HC Deb 06 February 1979 vol 962 cc214-9
The Secretary of State for the Environment (Mr. Peter Shore)

I wish to make a statement about pay negotiations for manual workers in the water industry. The House may recall that on 19 January the water industry employers made a revised offer for manual workers, representing an increase in earnings of 13.9 per cent., of which a substantial element —6.9 per cent.—related to a new productivity agreement. After lengthy negotiation, the trade union side of the National Joint Industrial Council agreed to recommend acceptance to its relevant decision-making bodies. That offer was not, in the event, accepted by union members and negotiations resumed on 2 February.

In the early hours of this morning, I learned that after long discussions the National Joint Industrial Council had not found it possible to reach a pay settlement for the manual workers. The offer —representing an increase in earnings of 15.88 per cent.—made by the employers was not acceptable to the union negotiators as a basis for a pay agreement. This offer is worth an increase in average weekly earnings of £9.81 a week immediately rising to £12.70 from 1 April 1979. This is a major setback and disappointment with potentially very serious implications for industrial relations and for the British economy. I have, therefore, thought it right to request those concerned to reflect further, and to consider whether in the national interest negotiations should be resumed. The House will understand that I can say little further at this stage.

Mr. Heseltine

The House will not understand why the Secretary of State does not say a considerable number of other things at this stage.

First, the House wants to know what arrangements the Secretary of State has made to ensure that the water and sewerage facilities of this country are kept running. The right hon. Gentleman should also explain how on 19 January the unions were able to recommend an average settlement of 13.9 per cent., whereas a fortnight later they were unable to express any opinion upon a settlement of 15.88 per cent.

Mr. Corbett

It is called democracy.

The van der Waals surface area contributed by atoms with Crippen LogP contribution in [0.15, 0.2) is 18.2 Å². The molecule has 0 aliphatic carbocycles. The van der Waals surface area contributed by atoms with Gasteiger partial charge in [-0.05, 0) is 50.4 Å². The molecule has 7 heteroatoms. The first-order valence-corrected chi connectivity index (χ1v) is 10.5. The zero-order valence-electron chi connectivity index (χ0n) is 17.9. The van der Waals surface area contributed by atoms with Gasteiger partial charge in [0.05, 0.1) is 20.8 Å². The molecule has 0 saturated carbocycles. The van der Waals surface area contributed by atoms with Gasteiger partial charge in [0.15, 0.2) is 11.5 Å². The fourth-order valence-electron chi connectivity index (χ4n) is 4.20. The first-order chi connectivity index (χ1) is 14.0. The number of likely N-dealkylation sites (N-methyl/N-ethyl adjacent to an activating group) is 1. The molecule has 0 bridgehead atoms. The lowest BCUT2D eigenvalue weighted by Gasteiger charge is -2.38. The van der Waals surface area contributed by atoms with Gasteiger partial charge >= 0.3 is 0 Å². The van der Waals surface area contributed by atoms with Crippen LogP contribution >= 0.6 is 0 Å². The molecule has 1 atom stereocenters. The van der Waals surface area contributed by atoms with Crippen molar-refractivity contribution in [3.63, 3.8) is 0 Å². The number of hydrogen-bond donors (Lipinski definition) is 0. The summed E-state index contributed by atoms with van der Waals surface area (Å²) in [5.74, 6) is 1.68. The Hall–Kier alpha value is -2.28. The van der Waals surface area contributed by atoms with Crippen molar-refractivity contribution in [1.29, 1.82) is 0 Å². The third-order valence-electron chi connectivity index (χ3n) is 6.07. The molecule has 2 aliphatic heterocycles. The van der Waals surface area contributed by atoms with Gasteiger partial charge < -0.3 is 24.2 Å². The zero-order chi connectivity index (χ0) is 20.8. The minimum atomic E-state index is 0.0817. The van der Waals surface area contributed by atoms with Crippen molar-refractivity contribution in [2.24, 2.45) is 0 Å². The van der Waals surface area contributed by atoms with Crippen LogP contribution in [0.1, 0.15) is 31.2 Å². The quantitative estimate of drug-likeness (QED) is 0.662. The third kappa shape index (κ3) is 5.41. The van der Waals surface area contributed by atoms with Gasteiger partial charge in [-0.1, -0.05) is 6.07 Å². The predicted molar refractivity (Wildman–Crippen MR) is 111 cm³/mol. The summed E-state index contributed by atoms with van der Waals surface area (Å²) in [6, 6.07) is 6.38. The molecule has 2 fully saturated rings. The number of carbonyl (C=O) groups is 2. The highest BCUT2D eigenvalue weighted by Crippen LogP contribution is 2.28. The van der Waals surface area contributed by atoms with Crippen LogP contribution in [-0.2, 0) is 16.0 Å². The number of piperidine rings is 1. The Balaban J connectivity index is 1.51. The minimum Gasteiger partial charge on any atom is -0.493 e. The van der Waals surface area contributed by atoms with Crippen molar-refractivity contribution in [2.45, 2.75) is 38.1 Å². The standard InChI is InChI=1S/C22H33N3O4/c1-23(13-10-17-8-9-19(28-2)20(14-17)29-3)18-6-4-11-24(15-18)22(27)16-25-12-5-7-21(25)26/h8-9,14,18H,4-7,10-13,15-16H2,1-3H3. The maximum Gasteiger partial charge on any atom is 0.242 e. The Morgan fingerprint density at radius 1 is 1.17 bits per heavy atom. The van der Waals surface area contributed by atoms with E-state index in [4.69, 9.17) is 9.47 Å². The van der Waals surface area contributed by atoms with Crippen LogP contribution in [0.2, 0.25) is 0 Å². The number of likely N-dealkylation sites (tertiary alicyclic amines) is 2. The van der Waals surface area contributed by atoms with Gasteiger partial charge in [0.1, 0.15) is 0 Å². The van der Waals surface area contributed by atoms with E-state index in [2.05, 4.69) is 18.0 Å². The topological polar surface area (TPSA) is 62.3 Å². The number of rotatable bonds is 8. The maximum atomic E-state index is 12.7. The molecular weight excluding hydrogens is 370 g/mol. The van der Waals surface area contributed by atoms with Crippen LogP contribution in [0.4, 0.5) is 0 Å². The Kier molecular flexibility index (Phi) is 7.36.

Mr. Heseltine

Is a possible explanation for the unwillingness to recommend the higher settlement the Prime Minister's speech at the weekend in which, by design or carelessness, he added a licence of 2 per cent. on all negotiations in the public sector? Does the right hon. Gentleman understand that any settlement that is agreed in this industry, with the unions involved, will have clear implications for all other union negotiators who are now negotiating in the public sector?

Mr. Shore

I do not think that the hon. Gentleman was particularly helpful in putting his questions, but I shall attempt to answer them.

Of course, we must accept the responsibility of making all possible arrangements to keep vital community services running. Those arrangements have long been in our consideration and are in hand. The hon. Gentleman asks how it is that the union side first recommended the offer which was subsequently rejected by its members. As my hon. Friend the Member for Hemel Hempstead (Mr. Corbett) said succinctly, the unions have democratic procedures. They put their recommendations to their members, but from time to time those recommendations are not accepted. That is what happened in this case.

With regard to the Prime Minister's speech, that has been nothing but helpful in the general context of negotiations. But, of course, we have it in mind that settlements in one part of the public sector have implications for settlements elsewhere. That is a serious matter which we have constantly borne in mind.

Mr. Cyril Smith

Will the Secretary of State give some indication about the arrangements to which he has just referred? For example, will he assure us that there will not be the flapping about that occurred a fortnight ago when my local authority experienced this problem? What arrangements have the Government made to deal with the emergency? All that has been said so far is that arrangements are in hand. What are they?